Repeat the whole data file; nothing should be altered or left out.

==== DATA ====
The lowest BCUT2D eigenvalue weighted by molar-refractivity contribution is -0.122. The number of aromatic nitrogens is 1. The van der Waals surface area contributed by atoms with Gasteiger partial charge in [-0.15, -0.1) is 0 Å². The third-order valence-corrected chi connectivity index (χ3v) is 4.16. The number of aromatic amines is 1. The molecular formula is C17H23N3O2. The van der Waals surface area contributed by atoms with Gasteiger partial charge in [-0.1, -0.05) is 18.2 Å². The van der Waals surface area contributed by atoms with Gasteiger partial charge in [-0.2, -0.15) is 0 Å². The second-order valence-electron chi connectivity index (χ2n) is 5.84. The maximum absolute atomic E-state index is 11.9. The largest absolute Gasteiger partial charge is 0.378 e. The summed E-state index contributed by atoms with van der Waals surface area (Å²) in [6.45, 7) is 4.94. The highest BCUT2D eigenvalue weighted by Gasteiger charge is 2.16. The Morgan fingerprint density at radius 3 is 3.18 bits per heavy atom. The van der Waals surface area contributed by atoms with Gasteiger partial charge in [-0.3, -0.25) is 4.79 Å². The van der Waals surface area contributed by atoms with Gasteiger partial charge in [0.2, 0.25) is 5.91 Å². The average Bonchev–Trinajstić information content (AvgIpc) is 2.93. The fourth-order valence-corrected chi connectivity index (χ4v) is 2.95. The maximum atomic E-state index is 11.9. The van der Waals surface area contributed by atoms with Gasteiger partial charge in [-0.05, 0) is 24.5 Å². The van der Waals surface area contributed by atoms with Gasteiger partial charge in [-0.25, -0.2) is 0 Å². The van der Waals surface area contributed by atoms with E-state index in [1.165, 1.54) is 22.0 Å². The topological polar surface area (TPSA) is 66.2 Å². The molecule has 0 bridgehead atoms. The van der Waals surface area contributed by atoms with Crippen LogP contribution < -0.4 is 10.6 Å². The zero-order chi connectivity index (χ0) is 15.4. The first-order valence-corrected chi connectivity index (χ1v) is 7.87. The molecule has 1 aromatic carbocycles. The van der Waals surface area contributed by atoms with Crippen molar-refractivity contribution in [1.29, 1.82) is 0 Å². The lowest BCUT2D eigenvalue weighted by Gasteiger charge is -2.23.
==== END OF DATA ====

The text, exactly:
The lowest BCUT2D eigenvalue weighted by molar-refractivity contribution is -0.122. The number of aromatic nitrogens is 1. The van der Waals surface area contributed by atoms with Gasteiger partial charge in [-0.15, -0.1) is 0 Å². The third-order valence-corrected chi connectivity index (χ3v) is 4.16. The number of aromatic amines is 1. The molecular formula is C17H23N3O2. The van der Waals surface area contributed by atoms with Gasteiger partial charge in [-0.1, -0.05) is 18.2 Å². The van der Waals surface area contributed by atoms with Gasteiger partial charge in [-0.2, -0.15) is 0 Å². The second-order valence-electron chi connectivity index (χ2n) is 5.84. The maximum absolute atomic E-state index is 11.9. The largest absolute Gasteiger partial charge is 0.378 e. The summed E-state index contributed by atoms with van der Waals surface area (Å²) in [6.45, 7) is 4.94. The highest BCUT2D eigenvalue weighted by Gasteiger charge is 2.16. The Morgan fingerprint density at radius 3 is 3.18 bits per heavy atom. The van der Waals surface area contributed by atoms with Gasteiger partial charge in [-0.3, -0.25) is 4.79 Å². The van der Waals surface area contributed by atoms with Gasteiger partial charge in [0.2, 0.25) is 5.91 Å². The average Bonchev–Trinajstić information content (AvgIpc) is 2.93. The fourth-order valence-corrected chi connectivity index (χ4v) is 2.95. The maximum atomic E-state index is 11.9. The van der Waals surface area contributed by atoms with Gasteiger partial charge in [-0.05, 0) is 24.5 Å². The van der Waals surface area contributed by atoms with Gasteiger partial charge in [-0.25, -0.2) is 0 Å². The van der Waals surface area contributed by atoms with E-state index in [1.165, 1.54) is 22.0 Å². The topological polar surface area (TPSA) is 66.2 Å². The molecule has 0 bridgehead atoms. The van der Waals surface area contributed by atoms with Crippen LogP contribution < -0.4 is 10.6 Å². The zero-order chi connectivity index (χ0) is 15.4. The first-order valence-corrected chi connectivity index (χ1v) is 7.87. The molecule has 1 aromatic carbocycles. The van der Waals surface area contributed by atoms with Crippen molar-refractivity contribution in [1.29, 1.82) is 0 Å². The lowest BCUT2D eigenvalue weighted by Gasteiger charge is -2.23.